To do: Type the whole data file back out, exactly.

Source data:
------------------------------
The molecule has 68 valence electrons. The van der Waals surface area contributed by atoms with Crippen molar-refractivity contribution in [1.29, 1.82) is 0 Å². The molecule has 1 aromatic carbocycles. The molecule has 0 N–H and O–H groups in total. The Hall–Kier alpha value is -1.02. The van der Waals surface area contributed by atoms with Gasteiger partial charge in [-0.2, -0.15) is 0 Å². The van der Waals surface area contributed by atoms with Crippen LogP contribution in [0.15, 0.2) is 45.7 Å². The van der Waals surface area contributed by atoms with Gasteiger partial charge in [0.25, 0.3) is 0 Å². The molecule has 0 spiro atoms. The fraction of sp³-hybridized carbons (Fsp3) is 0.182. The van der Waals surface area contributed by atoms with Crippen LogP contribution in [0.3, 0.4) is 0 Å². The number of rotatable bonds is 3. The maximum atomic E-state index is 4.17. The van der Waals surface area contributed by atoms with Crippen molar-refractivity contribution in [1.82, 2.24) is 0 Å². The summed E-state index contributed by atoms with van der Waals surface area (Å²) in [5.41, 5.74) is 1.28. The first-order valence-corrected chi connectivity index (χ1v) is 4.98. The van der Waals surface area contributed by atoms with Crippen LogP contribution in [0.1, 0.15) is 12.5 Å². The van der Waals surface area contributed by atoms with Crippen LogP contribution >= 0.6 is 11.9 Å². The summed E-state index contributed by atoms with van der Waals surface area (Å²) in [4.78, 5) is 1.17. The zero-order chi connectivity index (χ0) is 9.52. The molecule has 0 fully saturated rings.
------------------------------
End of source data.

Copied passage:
The molecule has 68 valence electrons. The van der Waals surface area contributed by atoms with Crippen molar-refractivity contribution in [1.29, 1.82) is 0 Å². The molecule has 1 aromatic carbocycles. The molecule has 0 N–H and O–H groups in total. The Hall–Kier alpha value is -1.02. The van der Waals surface area contributed by atoms with Gasteiger partial charge in [-0.2, -0.15) is 0 Å². The van der Waals surface area contributed by atoms with Crippen LogP contribution in [0.15, 0.2) is 45.7 Å². The van der Waals surface area contributed by atoms with Gasteiger partial charge in [0.25, 0.3) is 0 Å². The molecule has 0 spiro atoms. The fraction of sp³-hybridized carbons (Fsp3) is 0.182. The van der Waals surface area contributed by atoms with Crippen LogP contribution in [0.3, 0.4) is 0 Å². The number of rotatable bonds is 3. The maximum atomic E-state index is 4.17. The van der Waals surface area contributed by atoms with Crippen molar-refractivity contribution in [1.82, 2.24) is 0 Å². The summed E-state index contributed by atoms with van der Waals surface area (Å²) in [5.41, 5.74) is 1.28. The first-order valence-corrected chi connectivity index (χ1v) is 4.98. The van der Waals surface area contributed by atoms with Crippen LogP contribution in [0.1, 0.15) is 12.5 Å². The van der Waals surface area contributed by atoms with Crippen LogP contribution >= 0.6 is 11.9 Å². The summed E-state index contributed by atoms with van der Waals surface area (Å²) in [4.78, 5) is 1.17. The zero-order chi connectivity index (χ0) is 9.52. The molecule has 0 fully saturated rings.